A motion aimed at limiting the number of foreign players in each club was rejected at this summer's annual meeting of the Scottish Rugby Union. As a consequence, team sheets are taking on an unfamiliar look, the situation exacerbated by restrictions now imposed on English clubs.
Outfits like Watsonians, who benefit from a scholarship scheme run in conjunction with the Western Australia Rugby Union and sponsored by an international airline, are among those with most to gain. Four recruits are expected at Watsonians soon, though too late for today's home clash with the champions, Melrose.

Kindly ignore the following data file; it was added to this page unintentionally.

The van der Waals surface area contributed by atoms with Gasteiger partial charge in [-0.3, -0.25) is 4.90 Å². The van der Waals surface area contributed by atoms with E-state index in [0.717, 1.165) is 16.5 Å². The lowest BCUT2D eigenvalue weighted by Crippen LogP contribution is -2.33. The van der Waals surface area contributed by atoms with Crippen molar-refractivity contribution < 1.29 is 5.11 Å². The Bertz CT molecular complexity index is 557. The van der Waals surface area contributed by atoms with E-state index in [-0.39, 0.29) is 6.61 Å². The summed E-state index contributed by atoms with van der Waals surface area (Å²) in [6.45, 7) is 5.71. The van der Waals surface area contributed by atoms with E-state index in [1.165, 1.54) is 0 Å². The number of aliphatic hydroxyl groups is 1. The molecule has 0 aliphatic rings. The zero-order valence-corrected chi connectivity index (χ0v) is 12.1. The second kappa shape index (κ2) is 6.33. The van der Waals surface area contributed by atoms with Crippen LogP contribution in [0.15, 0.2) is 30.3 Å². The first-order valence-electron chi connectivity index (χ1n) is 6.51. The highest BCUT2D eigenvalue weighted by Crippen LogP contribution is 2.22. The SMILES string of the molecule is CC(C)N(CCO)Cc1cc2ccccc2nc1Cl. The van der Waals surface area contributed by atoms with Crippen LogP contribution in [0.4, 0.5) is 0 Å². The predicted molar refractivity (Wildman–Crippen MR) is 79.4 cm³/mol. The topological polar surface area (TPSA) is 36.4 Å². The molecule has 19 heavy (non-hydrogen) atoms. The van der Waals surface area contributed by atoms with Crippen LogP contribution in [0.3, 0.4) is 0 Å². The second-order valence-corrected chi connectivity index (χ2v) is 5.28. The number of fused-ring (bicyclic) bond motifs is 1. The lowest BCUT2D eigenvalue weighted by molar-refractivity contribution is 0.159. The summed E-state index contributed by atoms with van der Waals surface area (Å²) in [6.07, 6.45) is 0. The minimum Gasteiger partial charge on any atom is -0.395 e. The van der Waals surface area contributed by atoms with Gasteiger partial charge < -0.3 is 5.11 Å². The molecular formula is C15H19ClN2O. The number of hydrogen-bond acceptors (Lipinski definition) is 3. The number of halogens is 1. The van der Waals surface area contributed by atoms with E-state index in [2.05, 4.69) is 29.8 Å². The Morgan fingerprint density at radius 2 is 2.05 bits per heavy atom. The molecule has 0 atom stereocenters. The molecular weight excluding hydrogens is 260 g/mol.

Another club with strange accents will be Hawick. The arch-traditionalists have capitulated and will soon be fielding, in their pack, a New Zealander, an Australian and a Canadian.
Meanwhile, as a consequence of efforts to achieve a more even weekly distribution of First Division matches, some clubs must visit their keenest rivals in successive seasons. A home and away structure is still some way off in Scotland, where Border League encounters and seven-a-side tournaments have to be accommodated.
A mobile, but lightweight, Jed-Forest are widely regarded as one of the teams most likely to take advantage of the summer law changes and they, at least, look like relying exclusively on home-grown talent.
Much interest will centre, too, on the performances of newly promoted Dundee High, following an adventurous summer tour of New Zealand during which they fulfilled a five-game programme and returned unbeaten.Reuse content